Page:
8. That’s a high prevalence. I suspect there are probably several different related causes?
There are, probably some that we have yet to identify. In adults, EHF hearing loss can result from noise, ototoxicity, infections, etc., but perhaps the largest contributor would be early aging and a host of complex factors, including lifestyle and possibly genetic. Other risk factors include ototoxicity from substance abuse, head trauma and traffic noise exposure in motor-bike riders. Similarly, EHF hearing impairment in children can occur due to several causes, such as pressure equalization tube surgery for treating otitis media (Hunter et al., 1996), ototoxicity from cystic fibrosis treatment (Al-Malky et al., 2015), or from heavy metal exposure (Shargorodsky et al., 2011). In addition, prematurely born and/or NICU babies are at a greater risk for EHF hearing loss. And, as with any other hearing loss, EHF loss can also occur due to idiopathic reasons.
9. Does someone with EHF loss have normal cochlear function for the standard frequencies?
One would expect hearing loss in the EHFs to have no effect on the cochlear functioning elsewhere in the audiogram. However, surprisingly, hearing loss in the EHFs is associated with subtle, subclinical cochlear deficits in the standard frequencies where the hearing thresholds are normal. In our adult study, we found that the magnitude of distortion product otoacoustic emissions (DPOAEs) recorded in the 2-5 kHz region was significantly lower for EHF-impaired than EHF-normal adults (Mishra et al., 2022a; see Figure 1). And, some adults with EHF hearing loss had no measurable DPOAEs. Observe in Figure 1 that the DPOAE magnitude is consistently lower for the EHF-impaired group (in red) for all f2 frequencies. Very similar results were found for children (Mishra et al., 2022b). Importantly, the highest DPOAE f2 frequency (5 kHz) was one octave lower than the lowest EHF tested (10 kHz), meaning that there were likely no far-basal sources that contributed to DPOAEs.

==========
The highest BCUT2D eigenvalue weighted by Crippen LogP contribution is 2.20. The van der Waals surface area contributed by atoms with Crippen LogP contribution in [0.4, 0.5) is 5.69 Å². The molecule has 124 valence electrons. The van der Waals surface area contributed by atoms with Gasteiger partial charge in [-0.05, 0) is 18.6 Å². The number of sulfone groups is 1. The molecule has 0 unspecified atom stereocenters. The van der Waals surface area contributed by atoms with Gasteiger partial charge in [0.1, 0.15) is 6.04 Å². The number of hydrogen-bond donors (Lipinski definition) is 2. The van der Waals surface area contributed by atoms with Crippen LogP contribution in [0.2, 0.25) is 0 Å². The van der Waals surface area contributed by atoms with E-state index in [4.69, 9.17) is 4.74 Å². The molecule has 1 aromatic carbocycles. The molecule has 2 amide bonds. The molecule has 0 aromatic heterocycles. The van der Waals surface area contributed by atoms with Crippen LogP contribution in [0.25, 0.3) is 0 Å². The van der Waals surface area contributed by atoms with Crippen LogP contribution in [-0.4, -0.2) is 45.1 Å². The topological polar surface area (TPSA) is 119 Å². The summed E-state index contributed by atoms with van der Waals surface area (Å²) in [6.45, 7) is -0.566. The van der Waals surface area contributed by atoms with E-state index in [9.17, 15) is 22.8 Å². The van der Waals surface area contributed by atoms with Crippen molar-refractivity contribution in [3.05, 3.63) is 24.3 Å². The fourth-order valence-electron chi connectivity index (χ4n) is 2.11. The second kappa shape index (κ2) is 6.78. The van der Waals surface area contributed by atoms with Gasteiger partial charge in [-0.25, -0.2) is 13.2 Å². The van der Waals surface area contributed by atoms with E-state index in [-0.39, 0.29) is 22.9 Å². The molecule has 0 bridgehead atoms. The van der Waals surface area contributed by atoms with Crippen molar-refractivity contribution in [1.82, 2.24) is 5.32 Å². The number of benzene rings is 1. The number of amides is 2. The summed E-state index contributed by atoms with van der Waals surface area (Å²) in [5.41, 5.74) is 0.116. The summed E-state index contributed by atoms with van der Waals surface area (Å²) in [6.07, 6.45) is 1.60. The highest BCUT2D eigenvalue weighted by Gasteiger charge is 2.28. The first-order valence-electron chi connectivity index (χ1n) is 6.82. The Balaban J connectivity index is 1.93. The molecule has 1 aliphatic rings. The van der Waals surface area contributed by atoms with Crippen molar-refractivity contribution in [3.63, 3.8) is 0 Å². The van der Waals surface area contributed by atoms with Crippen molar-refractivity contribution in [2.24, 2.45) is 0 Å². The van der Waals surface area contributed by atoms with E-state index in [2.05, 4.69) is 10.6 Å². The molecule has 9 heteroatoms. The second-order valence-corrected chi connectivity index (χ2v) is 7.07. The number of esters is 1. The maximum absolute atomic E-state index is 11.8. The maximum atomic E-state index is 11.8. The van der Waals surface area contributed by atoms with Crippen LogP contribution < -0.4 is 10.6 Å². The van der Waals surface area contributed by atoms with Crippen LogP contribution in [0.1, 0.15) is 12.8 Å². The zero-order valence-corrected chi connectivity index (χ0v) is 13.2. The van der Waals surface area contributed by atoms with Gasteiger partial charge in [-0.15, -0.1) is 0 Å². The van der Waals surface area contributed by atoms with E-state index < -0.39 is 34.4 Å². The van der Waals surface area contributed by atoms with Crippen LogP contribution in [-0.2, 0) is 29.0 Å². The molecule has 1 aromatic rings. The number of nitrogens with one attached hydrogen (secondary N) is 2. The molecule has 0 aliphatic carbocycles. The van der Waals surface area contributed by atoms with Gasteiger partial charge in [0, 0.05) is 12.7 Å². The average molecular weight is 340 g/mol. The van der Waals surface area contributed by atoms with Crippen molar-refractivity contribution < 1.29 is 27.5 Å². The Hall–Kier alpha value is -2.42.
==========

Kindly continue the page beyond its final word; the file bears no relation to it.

Figure 1. Adults with EHF hearing loss have lower DPOAEs. The mean DPOAE magnitudes are shown as filled circles; lines across f2 frequencies connect the mean values; shaded areas and error bars show 95% confidence intervals for the corresponding means. Data were adapted from Mishra et al., 2022a.
10. A “normal audiogram” isn’t always normal hearing?
Right. EHF hearing loss could be the missing link between a normal audiogram and absent or abnormal OAEs, and occasionally, listening-in-noise complaints. Interestingly, psychoacoustic measurements also provide corroborating evidence. In one study, listeners with a normal audiogram but elevated EHF thresholds and speech-in-noise deficits had relatively poorer frequency selectivity at 2 kHz (Badri et al., 2011). Thus, the factors that alter EHF hearing sensitivity could produce subclinical cochlear dysfunction even though the hearing thresholds in the standard frequencies are clinically normal. Data from animal models suggest that up to 40% outer hair cell loss may not produce deficits in pure-tone hearing sensitivity (Cody, 1992).
There is a significant association between hearing sensitivity in the standard frequencies and EHFs among normal-hearing individuals. In addition, our studies demonstrated that the mean pure-tone average for standard frequencies for the EHF-impaired group was 2.5 dB higher for adults (and 4 dB for children) than their respective normal-hearing counterparts. Others have reported similar findings as well (Motlagh Zadeh et al., 2019). Based on this, an individual who currently has EHF impairment will likely develop hearing loss over time in the standard frequencies. As I mentioned earlier, it appears that EHF hearing loss can be considered as an early indicator of clinical hearing loss.